7 Mistakes Even Informed Investors Can Make with Their 401(k)s
Avoid these issues because you may never get a chance to fix them.
How's your 401(k)'s health these days? Hopefully you treat it like your own health, getting regular checkups to make sure everything is working well. Because if you wait until you have a concern, whether it's your own health or your 401(k)'s, you might get an unexpected surprise that could be tough to fix.
SEE ALSO: 10 Things You Must Know About 401(k)s
In fact, some 401(k) mistakes cannot be fixed at all. You get a once-in-a-lifetime chance to get it right. Be sure to avoid these 401(k) blunders:
1. Not Setting Aside Enough Money in your 401(k)
How do you decide how much cash to contribute to your 401(k)? The easy answer for most: you cannot save too much. We encourage clients to max out their contributions if they can. At the minimum, you want to set aside enough to get the company's match.
Depending on your tax rates, you may also want to investigate the Roth 401(k) option. The Roth 401(k) forgoes the tax deduction today, but all growth and future distributions (after age 59½) are tax free. For people who expect to be in higher tax brackets even in retirement, a Roth 401(k) may afford more advantages than an ordinary Roth IRA because of the much higher contribution limits for a 401(k).
The Roth IRA limits 2016 contributions to $5,500 ($6,500 for those over age 50), and you're ineligible once income is more than $132,000 for a single person or $194,000 for a couple.
The Roth 401(k), however, allows you to contribute up to $18,000 ($24,000 if over age 50), and there is no income limitation.
2. Failing to Track Pre-Tax vs. After-Tax Contributions
You get one chance at retirement to separate your after-tax contributions (money you've already paid taxes on) in a 401(k) from your pre-tax contributions (money out of your paycheck before paying taxes on it). If you miss that opportunity to separate, then you have to track the after-tax amount on every distribution for the rest of your life.
That can be an accounting nightmare.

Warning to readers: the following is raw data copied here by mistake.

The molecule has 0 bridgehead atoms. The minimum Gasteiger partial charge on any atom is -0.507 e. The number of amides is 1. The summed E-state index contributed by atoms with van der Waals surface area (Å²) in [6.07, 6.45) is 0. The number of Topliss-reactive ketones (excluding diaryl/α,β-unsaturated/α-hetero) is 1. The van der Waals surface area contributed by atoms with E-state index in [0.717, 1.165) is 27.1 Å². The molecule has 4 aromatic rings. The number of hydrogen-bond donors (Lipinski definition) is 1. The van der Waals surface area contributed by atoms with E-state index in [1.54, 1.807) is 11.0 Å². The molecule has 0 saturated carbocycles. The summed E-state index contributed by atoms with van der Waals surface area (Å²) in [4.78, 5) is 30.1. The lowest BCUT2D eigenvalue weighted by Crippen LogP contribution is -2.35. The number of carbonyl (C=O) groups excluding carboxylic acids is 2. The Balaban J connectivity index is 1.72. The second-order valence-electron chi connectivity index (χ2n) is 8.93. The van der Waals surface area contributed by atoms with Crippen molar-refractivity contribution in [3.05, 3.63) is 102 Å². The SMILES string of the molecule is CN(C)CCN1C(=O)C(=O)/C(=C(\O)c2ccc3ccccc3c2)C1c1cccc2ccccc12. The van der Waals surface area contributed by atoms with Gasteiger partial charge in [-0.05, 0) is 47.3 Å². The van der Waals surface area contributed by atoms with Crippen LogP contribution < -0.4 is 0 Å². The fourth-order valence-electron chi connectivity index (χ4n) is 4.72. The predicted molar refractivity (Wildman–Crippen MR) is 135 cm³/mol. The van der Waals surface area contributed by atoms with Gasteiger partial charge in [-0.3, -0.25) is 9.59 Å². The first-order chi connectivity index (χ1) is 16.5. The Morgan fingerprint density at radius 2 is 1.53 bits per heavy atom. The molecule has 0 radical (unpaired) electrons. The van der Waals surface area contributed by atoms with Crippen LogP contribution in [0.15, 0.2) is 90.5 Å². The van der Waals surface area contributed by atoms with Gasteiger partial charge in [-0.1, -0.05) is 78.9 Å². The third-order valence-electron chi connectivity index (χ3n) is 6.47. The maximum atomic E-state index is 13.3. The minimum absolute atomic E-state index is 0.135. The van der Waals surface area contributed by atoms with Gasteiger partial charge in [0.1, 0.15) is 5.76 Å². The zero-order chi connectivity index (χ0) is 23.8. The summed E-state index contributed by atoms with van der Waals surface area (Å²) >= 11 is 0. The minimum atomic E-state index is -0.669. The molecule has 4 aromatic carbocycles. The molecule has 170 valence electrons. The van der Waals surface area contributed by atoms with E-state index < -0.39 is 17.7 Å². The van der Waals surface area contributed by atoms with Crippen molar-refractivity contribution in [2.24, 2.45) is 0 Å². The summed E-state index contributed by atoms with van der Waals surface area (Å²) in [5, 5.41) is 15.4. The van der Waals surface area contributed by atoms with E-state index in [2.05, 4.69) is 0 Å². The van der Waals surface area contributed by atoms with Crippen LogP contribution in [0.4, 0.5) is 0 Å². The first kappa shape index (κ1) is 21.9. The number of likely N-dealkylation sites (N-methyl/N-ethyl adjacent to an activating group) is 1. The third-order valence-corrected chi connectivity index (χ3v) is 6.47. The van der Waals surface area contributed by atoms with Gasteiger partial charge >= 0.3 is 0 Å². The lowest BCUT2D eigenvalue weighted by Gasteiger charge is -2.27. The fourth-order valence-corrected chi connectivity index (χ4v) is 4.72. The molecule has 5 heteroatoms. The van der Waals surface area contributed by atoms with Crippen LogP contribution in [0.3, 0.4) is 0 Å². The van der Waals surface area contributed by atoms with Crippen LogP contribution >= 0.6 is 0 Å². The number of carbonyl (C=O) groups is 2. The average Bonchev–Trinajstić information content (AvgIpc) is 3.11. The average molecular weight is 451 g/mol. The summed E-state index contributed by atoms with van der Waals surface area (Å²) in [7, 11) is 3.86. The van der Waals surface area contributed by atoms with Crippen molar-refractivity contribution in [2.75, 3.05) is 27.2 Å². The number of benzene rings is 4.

And if you fail to keep track, the IRS may have you pay tax on the money again. Imagine the confusion this would cause for your family after you're gone. How would they know a portion of that money is supposed to be tax-free? The real opportunity is that the IRS now allows those after-tax dollars to go directly into a Roth IRA upon rollover, but you only get one shot to do this right.
3. Missing Big Tax Savings on Company Stock
This is another one-time opportunity at retirement that can reward you with significant tax savings: Net unrealized appreciation (NUA) allows special treatment for company stock in a 401(k). NUA lets you pull company stock out of the 401(k) and pay tax only on the original purchase price versus its current value.
For example, if you had $300,000 of company stock, but paid only $50,000 for it, at retirement you could move that $300,000 to an after-tax brokerage account (not an IRA), and only pay ordinary income tax on the basis of $50,000.
Eventually when you sold the stock, you'd pay capital gains taxes on the gain from $50,000 to $300,000. Capital gains rates may be anywhere between 0% and 20% compared with 39.6% for ordinary income. Resulting in a potential tax savings of 15% or more on $250,000, or a minimum of $37,500.
4. Not Investigating the "Brokerage Window" Option
Many employer plans offer a little publicized option called the "brokerage window". This option offers more investment choices than your standard 401(k) plans. Brokerage accounts usually include an annual cost (in the $50 range), and trading fees are higher (I've seen charges of $20 to $75 per trade), but it can offer you many more investment options and greater diversification compared with your standard choices. So for a nominal fee, you can access wider and potentially more attractive options with the brokerage window.